Mery Daniel was in the right place at the wrong time.
On a beautiful day that should have been marked by victorious emotions, shouts of joy, and celebratory hugs from those
who came to participate and those who came to watch the Boston Marathon, Mery, like so many others, came to learn time is a precious gift.
The bombing spared her life, but the blast ripped apart her legs, shearing off her right calf and forcing doctors to amputate her left leg above the knee.
In a Boston Globe article, Erik Moskowitz told of Mery’s childhood dream of becoming the first physician in her family. She was 17 when she moved from Haiti to Brockton with her father whom she had not seen since childhood. She was a stand out student and role model to others. Later she went on to attend medical school, marry and have a daughter. She was preparing for her final medical licensing exams when she attended the Boston Marathon that fateful May morning. And, in one brief moment, her life as knew it would never be the same.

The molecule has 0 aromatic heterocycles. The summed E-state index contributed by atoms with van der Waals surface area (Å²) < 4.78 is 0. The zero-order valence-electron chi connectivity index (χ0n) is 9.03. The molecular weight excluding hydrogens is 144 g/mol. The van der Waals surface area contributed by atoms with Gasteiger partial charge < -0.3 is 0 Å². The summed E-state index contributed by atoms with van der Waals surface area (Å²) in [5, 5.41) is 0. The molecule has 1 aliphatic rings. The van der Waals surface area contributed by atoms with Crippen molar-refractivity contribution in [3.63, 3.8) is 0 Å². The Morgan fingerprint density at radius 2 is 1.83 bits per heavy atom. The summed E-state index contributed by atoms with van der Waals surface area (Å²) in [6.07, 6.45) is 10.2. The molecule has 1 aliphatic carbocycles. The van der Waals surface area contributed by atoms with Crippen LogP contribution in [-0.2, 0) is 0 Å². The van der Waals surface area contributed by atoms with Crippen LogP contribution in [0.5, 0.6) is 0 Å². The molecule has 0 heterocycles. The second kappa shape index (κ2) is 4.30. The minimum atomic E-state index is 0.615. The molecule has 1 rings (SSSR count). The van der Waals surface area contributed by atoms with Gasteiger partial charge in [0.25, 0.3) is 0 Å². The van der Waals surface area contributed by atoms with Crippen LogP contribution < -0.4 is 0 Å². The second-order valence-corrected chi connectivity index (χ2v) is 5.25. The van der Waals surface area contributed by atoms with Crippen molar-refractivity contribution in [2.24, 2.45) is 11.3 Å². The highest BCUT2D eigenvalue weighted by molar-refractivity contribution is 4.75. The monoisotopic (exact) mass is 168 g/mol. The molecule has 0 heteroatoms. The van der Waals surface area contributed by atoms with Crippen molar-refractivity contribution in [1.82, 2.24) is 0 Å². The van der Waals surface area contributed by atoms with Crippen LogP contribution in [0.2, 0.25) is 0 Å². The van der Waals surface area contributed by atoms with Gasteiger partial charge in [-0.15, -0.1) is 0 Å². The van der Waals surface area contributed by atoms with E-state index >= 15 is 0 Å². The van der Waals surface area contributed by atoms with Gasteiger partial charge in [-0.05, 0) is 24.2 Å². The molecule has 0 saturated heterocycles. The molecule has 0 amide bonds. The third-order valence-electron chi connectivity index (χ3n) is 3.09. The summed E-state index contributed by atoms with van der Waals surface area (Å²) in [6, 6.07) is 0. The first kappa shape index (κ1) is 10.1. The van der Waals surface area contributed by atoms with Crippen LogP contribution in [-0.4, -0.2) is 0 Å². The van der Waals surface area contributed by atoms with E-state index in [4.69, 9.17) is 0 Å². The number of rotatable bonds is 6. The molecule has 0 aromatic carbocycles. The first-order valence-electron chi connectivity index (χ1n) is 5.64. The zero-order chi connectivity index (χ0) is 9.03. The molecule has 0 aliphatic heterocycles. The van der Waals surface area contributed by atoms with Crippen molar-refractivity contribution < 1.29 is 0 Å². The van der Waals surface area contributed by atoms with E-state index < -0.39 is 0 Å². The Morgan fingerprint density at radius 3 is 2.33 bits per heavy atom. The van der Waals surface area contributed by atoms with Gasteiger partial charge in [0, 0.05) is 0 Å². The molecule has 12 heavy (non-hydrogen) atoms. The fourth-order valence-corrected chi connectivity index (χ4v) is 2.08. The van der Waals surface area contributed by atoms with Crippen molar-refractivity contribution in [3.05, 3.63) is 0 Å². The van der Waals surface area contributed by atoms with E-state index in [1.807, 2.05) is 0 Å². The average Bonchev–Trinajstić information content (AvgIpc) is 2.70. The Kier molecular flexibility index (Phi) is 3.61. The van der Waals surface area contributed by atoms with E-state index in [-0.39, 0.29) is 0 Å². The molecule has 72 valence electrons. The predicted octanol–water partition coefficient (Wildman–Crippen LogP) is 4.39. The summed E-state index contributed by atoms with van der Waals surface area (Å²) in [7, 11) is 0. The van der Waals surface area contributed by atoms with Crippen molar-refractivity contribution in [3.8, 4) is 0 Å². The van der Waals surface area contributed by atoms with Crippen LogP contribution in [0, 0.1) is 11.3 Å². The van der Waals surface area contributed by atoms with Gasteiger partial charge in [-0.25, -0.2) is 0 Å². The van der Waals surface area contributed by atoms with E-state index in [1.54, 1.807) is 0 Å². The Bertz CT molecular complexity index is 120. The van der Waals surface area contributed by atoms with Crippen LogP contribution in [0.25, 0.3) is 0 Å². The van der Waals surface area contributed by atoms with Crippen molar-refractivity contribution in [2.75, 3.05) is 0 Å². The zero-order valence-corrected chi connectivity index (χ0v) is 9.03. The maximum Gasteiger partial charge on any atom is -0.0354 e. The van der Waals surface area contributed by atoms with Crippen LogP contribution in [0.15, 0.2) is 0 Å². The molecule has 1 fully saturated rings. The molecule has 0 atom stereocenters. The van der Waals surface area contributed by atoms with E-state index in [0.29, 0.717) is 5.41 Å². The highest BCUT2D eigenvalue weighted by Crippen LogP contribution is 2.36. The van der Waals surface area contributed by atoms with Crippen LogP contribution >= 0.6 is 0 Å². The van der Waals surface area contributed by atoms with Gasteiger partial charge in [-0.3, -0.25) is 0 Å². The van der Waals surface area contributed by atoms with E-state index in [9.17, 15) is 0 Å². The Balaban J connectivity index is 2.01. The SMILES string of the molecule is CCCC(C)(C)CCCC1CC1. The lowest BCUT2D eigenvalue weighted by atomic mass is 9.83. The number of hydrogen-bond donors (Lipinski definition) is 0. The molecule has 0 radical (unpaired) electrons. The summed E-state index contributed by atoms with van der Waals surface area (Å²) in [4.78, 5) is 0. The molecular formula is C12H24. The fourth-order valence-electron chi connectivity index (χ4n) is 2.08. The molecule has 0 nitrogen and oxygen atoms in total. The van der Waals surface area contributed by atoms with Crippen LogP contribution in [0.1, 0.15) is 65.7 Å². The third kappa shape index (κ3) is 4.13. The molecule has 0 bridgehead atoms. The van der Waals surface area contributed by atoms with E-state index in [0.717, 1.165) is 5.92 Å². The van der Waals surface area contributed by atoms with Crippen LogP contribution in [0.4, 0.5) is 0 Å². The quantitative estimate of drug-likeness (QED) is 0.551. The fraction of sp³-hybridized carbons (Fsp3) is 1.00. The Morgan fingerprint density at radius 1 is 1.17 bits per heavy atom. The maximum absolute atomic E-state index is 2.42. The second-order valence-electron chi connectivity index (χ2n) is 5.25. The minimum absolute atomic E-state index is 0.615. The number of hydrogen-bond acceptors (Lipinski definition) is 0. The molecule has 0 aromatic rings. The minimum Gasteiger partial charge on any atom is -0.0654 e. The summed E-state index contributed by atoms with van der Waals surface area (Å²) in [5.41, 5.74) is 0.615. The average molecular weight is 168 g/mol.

The next six weeks were spent in surgeries and hospitals. She was only able to see her terrified five-year-old daughter three times. Her life journey had taken a sharp turn. Extraordinary challenges faced her ahead.
Bills were mounting. She needed to learn a new way of getting around, and needed to find a new place to call home that was accessible for her new lifestyle. There were times when she forgot she was minus a leg except for the fact that her phantom pains were almost constant.
Mery craved mobility. She desperately wanted her life back. She was determined. People around her had equal resilience. She learned to get around with a prosthetic and hand-cycle. Bonnie St. John, an African-American amputee and paralympic skiing medalist helped created a fund raising site to help ease some of the burden. The day after Mery’s first steps, children who rode the school bus her father drove participated in a walkathon to raise $8,275 for her.
Mery’s next goal? To enter an athletic race. It had been on her To Do list for a very long time but just was something she hadn’t gotten to yet. That needed to change.
And change it did. Mery recently completed her fourth race riding her hand-cycle, the longest being a 27-mile ride to help veterans…longer than the Boston Marathon.